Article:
Visiting Veterinarian : Seeing stars
Imagine First Dog Bo has been romping the Vineyard shores with his family this week. Our Hawaiian-raised President is undoubtedly beach-savvy-but Bo? He's a city dog. If there's one thing I know about city dogs, it's that they get into trouble in the country. Bo's a Portuguese Water Dog to boot, and if there's one thing I know about Portuguese Water Dogs, it's that they'll eat anything. Really. Anything. I'm not making this up. According to ASPCA Animal Poison Control Center, their toxicologists receive twice as many hotline calls about Portuguese Water Dogs than expected based on breed popularity. It's a logical result of the breed's high energy and oral nature. So for Bo - and all resident Rovers and vacationing Vislas, a few dining recommendations.
Don't eat starfish. You might think this obvious. Who would eat spiny, unappetizing Echinoderms? Dogs. That's who. Portuguese Water Dogs. To be fair, street vendors at the Beijing Olympics sold starfish on a stick, and people ate them, but Asian cuisine is another topic. Islanders may have noticed this year's dramatic surge in starfish population. Dr. Frederick Hotchkiss called me recently. He's a marine paleobiologist. (How cool is that?) A friend of his collected 50 Vineyard starfish, took them to Florida, and dried them for a project, which was never completed - because her dog ate them. Yep, all 50. No, not a Portuguese Water Dog. An Alaskan Malamute, but don't get me started on Northern breeds. After vomiting profusely, the dog became paralyzed. Had I seen this before? Did I have any advice for the Florida veterinarian?
Several species of starfish contain a poison called tetrodotoxin. Ingestion causes numbness, vomiting, diarrhea, then paralysis, which may rapidly progress to respiratory arrest and death. There is no antidote. Tetrodotoxin is also found in blue-ringed octopus, some newts, frogs, crabs, and, infamously, puffer fish. Known in Japan as fugu, puffer fish are considered a delicacy there. If not properly prepared, it can be deadly. The first recorded case of tetrodotoxin poisoning is found in the logs of explorer Captain James Cook. In 1774, his crew prepared local tropical fish for dinner and fed the scraps to the pigs. "We were seized with an extraordinary weakness in all our limbs attended with a numbness or sensation like to that caused by exposing ones hands or feet to a fire after having been pinched by frost," Cook writes. "I had almost lost the sense of feeling nor could I distinguish between light and heavy bodies, a quart pot of water and a feather was the same in my hand... In the morning one of the pigs which had eat the entrails was found dead." Captain Cook survived his puffer fish encounter only to be killed in Hawaii five years later in a scuffle with the indigenous people. But I digress.
According to ASPCA toxicologists, North Atlantic starfish do not contain tetrodotoxin. So what paralyzed the malamute? Without a battery of tests, there's no way to know for sure, but eating stuff off the beach is just plain risky. In New Zealand this month, deaths of dogs, penguins, fish, and dolphins, are being tentatively linked to ingestion of sea slugs, when scientists isolated tetrodotoxin from a slug in the vomit of a dying dog. Normally harmless, no one knows yet how the sea slug came to contain the toxin. Investigation is ongoing. It's also possible that algae are to blame for the deaths. Toxic marine phytoplankton periodically go through blooms, sometimes called red tide. Not even Portuguese Water Dogs binge on phytoplankton, but filter-feeding shellfish do. Eat those contaminated shellfish, you can end up with diarrheal, amnesic, neurotoxic, or paralytic shellfish poisoning faster than you can say, "Pass the hot sauce." Symptoms may include tingling or burning oral sensations, abdominal pain, diarrhea, headache, disorientation, seizures, memory loss, weakness, and paralysis. But don't let this ruin your visit to the raw bar. The Division of Marine Fisheries monitors harmful algal blooms and bans shellfish harvesting in affected areas.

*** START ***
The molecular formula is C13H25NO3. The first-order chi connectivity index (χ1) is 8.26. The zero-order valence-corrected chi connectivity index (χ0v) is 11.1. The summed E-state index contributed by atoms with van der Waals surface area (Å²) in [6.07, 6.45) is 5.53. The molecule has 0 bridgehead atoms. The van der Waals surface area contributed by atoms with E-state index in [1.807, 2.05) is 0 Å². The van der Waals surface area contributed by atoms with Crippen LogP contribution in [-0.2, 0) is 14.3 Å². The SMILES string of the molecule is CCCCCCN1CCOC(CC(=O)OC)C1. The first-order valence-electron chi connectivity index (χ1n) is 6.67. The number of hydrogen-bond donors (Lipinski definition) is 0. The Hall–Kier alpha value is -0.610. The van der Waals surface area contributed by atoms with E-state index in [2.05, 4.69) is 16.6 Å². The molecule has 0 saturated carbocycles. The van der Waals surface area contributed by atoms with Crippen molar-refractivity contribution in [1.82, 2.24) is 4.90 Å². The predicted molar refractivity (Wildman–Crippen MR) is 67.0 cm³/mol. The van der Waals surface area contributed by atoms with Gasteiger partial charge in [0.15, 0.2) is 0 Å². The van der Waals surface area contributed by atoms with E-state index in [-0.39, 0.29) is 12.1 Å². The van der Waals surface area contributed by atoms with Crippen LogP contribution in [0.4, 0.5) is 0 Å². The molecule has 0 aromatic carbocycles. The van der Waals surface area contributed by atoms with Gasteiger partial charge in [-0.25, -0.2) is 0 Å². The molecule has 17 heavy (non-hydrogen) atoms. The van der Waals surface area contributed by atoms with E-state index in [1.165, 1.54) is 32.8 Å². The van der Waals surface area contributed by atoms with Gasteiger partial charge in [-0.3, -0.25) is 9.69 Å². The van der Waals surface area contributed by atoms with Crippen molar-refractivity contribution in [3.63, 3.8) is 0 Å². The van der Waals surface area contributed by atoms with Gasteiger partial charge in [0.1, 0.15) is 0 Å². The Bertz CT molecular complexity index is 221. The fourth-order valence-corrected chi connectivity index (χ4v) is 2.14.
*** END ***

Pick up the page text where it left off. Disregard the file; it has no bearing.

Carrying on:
What about jellyfish? Lambert's Cove Beach posted a warning this week. "Pink jellyfish are here. Lifeguards can treat your stings. Go to station." You got to love the Vineyard. Our most common jellyfish are harmless "moon jellies" (though I think what my kids call moon jellies are actually hydromedusae, but don't quote me). When we do get something with a bit more bite, they're pink. How adorable. If you get stung? That cute lifeguard will take care of you.
Now in Hawaii this week, they closed Hanauma Bay because 2,000 Portuguese men-of-war washed up on the beach, with more in the water. Many Hawaiian beaches also have massive monthly invasions of nasty box jellyfish ten days after each full moon. By comparison, our local jellies pose only minor risks. We do see Lion's Mane and Portuguese men-of-war, but usually not by the thousands. Stings can be extremely painful but fatalities are rare, occurring primarily if individuals are allergic. If you or your dog have a marked or persistent reaction, seek medical attention immediately, but, in general, if Bo encounters a jellyfish, don't panic. And if he eats it, he may get an upset tummy, but that's about it.
A Chinese recipe I found says a jellyfish "doesn't have any special taste of its own, but its gelatinous texture is highly enjoyable." Okay, if you say so. Right up there with starfish on a stick. I admire people with adventurous palates; I'm just not one of them. I don't eat anything with tentacles. Or suckers. I don't eat anything raw that I saw in vet school in parasitology, bacteriology, or toxicology lab. I suggest your dogs - especially Portuguese Water Dogs - do the same.
Humans? You're on your own.